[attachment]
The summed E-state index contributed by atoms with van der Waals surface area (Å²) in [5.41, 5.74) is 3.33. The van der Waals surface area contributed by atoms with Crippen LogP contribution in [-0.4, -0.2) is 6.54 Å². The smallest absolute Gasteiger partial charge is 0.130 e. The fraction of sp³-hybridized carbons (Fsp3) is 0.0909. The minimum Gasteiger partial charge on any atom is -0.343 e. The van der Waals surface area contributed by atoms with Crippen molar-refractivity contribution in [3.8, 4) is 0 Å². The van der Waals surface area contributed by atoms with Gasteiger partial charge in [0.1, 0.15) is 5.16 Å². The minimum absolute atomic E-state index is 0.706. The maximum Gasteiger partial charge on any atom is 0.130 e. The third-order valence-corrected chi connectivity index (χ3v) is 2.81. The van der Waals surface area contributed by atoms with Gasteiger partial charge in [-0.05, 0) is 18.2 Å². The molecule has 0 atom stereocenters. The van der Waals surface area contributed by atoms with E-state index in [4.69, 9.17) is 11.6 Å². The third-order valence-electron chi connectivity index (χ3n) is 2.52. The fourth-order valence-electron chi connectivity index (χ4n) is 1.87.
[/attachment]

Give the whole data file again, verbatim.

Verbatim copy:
The summed E-state index contributed by atoms with van der Waals surface area (Å²) in [5.41, 5.74) is 3.33. The van der Waals surface area contributed by atoms with Crippen LogP contribution in [-0.4, -0.2) is 6.54 Å². The smallest absolute Gasteiger partial charge is 0.130 e. The fraction of sp³-hybridized carbons (Fsp3) is 0.0909. The minimum Gasteiger partial charge on any atom is -0.343 e. The van der Waals surface area contributed by atoms with Crippen molar-refractivity contribution in [3.8, 4) is 0 Å². The van der Waals surface area contributed by atoms with Gasteiger partial charge in [0.1, 0.15) is 5.16 Å². The minimum absolute atomic E-state index is 0.706. The maximum Gasteiger partial charge on any atom is 0.130 e. The third-order valence-corrected chi connectivity index (χ3v) is 2.81. The van der Waals surface area contributed by atoms with Gasteiger partial charge in [-0.05, 0) is 18.2 Å². The molecule has 0 atom stereocenters. The van der Waals surface area contributed by atoms with E-state index in [4.69, 9.17) is 11.6 Å². The third-order valence-electron chi connectivity index (χ3n) is 2.52. The fourth-order valence-electron chi connectivity index (χ4n) is 1.87.